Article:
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Potential Role in the Therapy of Disseminated Mycobacterium Avium-Intracellulare Infections

Potential Role in the Therapy of Disseminated Mycobacterium Avium-Intracellulare Infections Liposomal Aminoglycosides and TLC G-65 Potential Role in the Therapy of Disseminated Mycobacterium Avium-Intracellulare Infections By Christine E. Swenson, Ph.D., Frank Pilkiewicz, Ph.D., and Michael H. Cynamon, M.D. Mycobacterium avium complex (MAC) are occasionally associated with pulmonary disease or a avium-intracellulare (MAI) or organisms identified as belonging to the Mycobacterium self-limiting lymphadenitis1 in-nonimmunocompromised hosts. Prior to the recognition and spread of AIDS, dissemi- nated disease with these or other nontuberculous mycobacteria was rare.2 However, disseminated MAI is now recognized as a frequent opportunistic infection in AIDS, being reported in up to 50 percent of patients with this syndrome.35 The MAI group consists of at least 31 serotypes. MAI are acid-fast organisms that are ubiquitous in the environment. They are found in soil and water and can cause disease in a variety of birds and mammals. They are taxonomically distinct from M. tuberculosis, and are classified as slowly growing, nonphotochromogenic mycobacteria. Like other mycobacteria, MAI is capable of surviving and multiplying intracellularly. The signs and symptoms of disseminated MAI infection in AIDS patients are variable. Usually there is a high fever, often associated with drenching night sweats along with progressive weight loss, weakness, malaise, diarrhea, and overall clinical deterioration. http://www.deepdyve.com/assets/images/DeepDyve-Logo-lg.png AIDS Patient Care Mary Ann Liebert

Potential Role in the Therapy of Disseminated Mycobacterium Avium-Intracellulare Infections

Potential Role in the Therapy of Disseminated Mycobacterium Avium-Intracellulare Infections

AIDS Patient Care , Volume 5 (6) – Dec 1, 1991

Abstract

Liposomal Aminoglycosides and TLC G-65 Potential Role in the Therapy of Disseminated Mycobacterium Avium-Intracellulare Infections By Christine E. Swenson, Ph.D., Frank Pilkiewicz, Ph.D., and Michael H. Cynamon, M.D. Mycobacterium avium complex (MAC) are occasionally associated with pulmonary disease or a avium-intracellulare (MAI) or organisms identified as belonging to the Mycobacterium self-limiting lymphadenitis1 in-nonimmunocompromised hosts. Prior to the recognition and spread of AIDS, dissemi- nated disease with these or other nontuberculous mycobacteria was rare.2 However, disseminated MAI is now recognized as a frequent opportunistic infection in AIDS, being reported in up to 50 percent of patients with this syndrome.35 The MAI group consists of at least 31 serotypes. MAI are acid-fast organisms that are ubiquitous in the environment. They are found in soil and water and can cause disease in a variety of birds and mammals. They are taxonomically distinct from M. tuberculosis, and are classified as slowly growing, nonphotochromogenic mycobacteria. Like other mycobacteria, MAI is capable of surviving and multiplying intracellularly. The signs and symptoms of disseminated MAI infection in AIDS patients are variable. Usually there is a high fever, often associated with drenching night sweats along with progressive weight loss, weakness, malaise, diarrhea, and overall clinical deterioration.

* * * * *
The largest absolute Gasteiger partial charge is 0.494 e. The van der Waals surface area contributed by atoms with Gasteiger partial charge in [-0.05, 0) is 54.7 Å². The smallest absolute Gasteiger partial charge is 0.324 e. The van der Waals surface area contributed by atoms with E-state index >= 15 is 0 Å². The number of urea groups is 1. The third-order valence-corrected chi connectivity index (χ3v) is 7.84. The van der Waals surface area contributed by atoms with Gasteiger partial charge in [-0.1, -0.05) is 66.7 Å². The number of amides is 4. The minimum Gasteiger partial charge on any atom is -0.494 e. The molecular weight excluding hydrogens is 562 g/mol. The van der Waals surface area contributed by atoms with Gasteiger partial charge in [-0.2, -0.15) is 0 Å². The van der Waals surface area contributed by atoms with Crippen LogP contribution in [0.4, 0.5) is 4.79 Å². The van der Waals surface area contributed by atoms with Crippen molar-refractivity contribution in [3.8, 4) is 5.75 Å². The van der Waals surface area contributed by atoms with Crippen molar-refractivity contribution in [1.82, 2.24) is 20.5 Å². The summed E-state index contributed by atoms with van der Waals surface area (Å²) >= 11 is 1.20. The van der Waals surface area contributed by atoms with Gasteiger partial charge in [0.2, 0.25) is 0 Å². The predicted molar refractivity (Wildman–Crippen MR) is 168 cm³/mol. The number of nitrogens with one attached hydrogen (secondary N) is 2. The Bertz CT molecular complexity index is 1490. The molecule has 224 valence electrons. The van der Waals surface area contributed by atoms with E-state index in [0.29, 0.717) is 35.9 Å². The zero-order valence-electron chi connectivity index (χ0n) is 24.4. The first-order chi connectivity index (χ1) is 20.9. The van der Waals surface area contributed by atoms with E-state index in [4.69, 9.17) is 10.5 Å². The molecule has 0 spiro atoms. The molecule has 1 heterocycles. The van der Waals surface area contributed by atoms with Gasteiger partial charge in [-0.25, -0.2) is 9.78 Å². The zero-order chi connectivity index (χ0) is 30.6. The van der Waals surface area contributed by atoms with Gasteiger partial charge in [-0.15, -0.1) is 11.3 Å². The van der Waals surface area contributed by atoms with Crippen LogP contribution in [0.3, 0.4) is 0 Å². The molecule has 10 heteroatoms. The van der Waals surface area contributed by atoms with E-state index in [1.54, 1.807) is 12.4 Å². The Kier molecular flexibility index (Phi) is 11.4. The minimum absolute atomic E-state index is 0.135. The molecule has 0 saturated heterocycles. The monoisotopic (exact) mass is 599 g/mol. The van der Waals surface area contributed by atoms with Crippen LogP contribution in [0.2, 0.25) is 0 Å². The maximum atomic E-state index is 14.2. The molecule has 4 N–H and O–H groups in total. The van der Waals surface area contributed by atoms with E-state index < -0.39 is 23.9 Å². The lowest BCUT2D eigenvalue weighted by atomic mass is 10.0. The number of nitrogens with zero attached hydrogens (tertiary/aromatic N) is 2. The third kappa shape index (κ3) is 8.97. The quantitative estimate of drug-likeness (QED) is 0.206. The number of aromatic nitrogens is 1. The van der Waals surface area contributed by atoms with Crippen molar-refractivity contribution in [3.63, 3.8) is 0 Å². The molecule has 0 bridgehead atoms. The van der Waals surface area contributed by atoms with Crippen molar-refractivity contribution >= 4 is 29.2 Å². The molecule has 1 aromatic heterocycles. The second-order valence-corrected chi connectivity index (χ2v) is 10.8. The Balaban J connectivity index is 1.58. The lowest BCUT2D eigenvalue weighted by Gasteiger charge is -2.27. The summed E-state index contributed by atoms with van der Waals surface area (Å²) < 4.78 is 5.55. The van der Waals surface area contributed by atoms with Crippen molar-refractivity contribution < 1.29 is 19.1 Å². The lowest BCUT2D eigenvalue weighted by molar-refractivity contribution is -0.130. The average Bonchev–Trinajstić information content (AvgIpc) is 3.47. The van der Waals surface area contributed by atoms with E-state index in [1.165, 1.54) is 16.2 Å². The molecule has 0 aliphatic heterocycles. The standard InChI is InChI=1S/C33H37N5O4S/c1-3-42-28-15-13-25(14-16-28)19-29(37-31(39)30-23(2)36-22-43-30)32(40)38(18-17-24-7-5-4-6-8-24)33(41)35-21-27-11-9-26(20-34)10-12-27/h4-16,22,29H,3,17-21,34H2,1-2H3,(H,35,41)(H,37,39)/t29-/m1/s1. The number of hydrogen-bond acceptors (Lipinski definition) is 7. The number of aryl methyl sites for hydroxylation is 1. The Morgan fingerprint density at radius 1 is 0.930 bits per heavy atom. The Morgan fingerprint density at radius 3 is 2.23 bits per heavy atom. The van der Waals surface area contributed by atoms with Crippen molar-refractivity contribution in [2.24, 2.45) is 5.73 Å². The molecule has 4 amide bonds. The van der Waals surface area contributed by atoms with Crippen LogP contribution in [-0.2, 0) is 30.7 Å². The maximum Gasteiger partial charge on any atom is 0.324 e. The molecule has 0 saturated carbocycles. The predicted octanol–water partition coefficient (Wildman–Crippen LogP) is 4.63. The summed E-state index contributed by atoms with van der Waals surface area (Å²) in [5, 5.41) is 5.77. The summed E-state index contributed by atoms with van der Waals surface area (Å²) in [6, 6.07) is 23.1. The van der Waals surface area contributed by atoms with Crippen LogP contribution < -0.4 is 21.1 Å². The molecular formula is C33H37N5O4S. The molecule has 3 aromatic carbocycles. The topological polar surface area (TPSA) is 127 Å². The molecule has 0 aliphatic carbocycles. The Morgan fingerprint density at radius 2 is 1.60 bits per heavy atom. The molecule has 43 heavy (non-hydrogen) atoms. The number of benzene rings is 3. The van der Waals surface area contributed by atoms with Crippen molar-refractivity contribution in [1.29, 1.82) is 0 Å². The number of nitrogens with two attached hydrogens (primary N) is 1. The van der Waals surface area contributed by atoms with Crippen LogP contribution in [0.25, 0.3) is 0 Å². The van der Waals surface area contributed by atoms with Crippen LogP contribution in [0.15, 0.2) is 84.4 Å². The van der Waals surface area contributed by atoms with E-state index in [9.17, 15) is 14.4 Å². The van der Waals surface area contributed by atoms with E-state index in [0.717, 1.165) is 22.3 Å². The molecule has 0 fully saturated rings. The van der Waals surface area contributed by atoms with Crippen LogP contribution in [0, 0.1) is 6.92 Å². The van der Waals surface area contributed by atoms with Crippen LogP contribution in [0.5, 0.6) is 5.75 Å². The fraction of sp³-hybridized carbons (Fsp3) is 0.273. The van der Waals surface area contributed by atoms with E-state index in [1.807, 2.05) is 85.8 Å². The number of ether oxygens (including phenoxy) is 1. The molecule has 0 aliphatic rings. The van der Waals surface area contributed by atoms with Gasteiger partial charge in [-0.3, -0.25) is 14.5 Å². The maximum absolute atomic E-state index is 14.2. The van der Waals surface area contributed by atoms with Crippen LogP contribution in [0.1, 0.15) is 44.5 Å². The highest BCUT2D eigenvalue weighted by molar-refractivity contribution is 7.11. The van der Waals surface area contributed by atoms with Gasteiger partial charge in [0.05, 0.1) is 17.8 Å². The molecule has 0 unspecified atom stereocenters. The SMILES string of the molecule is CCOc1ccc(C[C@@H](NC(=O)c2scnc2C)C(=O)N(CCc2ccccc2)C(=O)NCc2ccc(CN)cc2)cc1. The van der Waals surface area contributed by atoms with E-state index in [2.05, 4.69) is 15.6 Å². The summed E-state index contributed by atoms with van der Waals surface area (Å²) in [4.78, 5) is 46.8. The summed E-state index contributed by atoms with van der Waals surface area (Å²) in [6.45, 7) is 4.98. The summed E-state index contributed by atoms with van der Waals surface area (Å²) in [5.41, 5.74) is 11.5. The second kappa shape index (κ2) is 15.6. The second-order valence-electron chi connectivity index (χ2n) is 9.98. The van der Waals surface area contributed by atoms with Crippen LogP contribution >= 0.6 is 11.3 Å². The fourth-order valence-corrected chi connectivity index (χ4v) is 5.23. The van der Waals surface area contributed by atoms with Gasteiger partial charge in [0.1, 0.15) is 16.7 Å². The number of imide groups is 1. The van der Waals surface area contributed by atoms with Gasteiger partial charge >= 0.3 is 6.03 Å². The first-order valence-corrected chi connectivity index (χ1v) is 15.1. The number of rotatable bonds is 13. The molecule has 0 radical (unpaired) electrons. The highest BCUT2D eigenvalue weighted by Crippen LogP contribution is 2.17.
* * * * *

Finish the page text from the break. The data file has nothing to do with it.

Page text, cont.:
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Publisher
Mary Ann Liebert
Copyright
Copyright 1991 Mary Ann Liebert, Inc.
Subject
Liposomal Aminoglycosides and TLC G-65
ISSN
0893-5068
eISSN
1557-7449
DOI
10.1089/apc.1991.5.290
Publisher site
See Article on Publisher Site

Abstract

Liposomal Aminoglycosides and TLC G-65 Potential Role in the Therapy of Disseminated Mycobacterium Avium-Intracellulare Infections By Christine E. Swenson, Ph.D., Frank Pilkiewicz, Ph.D., and Michael H. Cynamon, M.D. Mycobacterium avium complex (MAC) are occasionally associated with pulmonary disease or a avium-intracellulare (MAI) or organisms identified as belonging to the Mycobacterium self-limiting lymphadenitis1 in-nonimmunocompromised hosts. Prior to the recognition and spread of AIDS, dissemi- nated disease with these or other nontuberculous mycobacteria was rare.2 However, disseminated MAI is now recognized as a frequent opportunistic infection in AIDS, being reported in up to 50 percent of patients with this syndrome.35 The MAI group consists of at least 31 serotypes. MAI are acid-fast organisms that are ubiquitous in the environment. They are found in soil and water and can cause disease in a variety of birds and mammals. They are taxonomically distinct from M. tuberculosis, and are classified as slowly growing, nonphotochromogenic mycobacteria. Like other mycobacteria, MAI is capable of surviving and multiplying intracellularly. The signs and symptoms of disseminated MAI infection in AIDS patients are variable. Usually there is a high fever, often associated with drenching night sweats along with progressive weight loss, weakness, malaise, diarrhea, and overall clinical deterioration.

Journal

AIDS Patient CareMary Ann Liebert

Published: Dec 1, 1991

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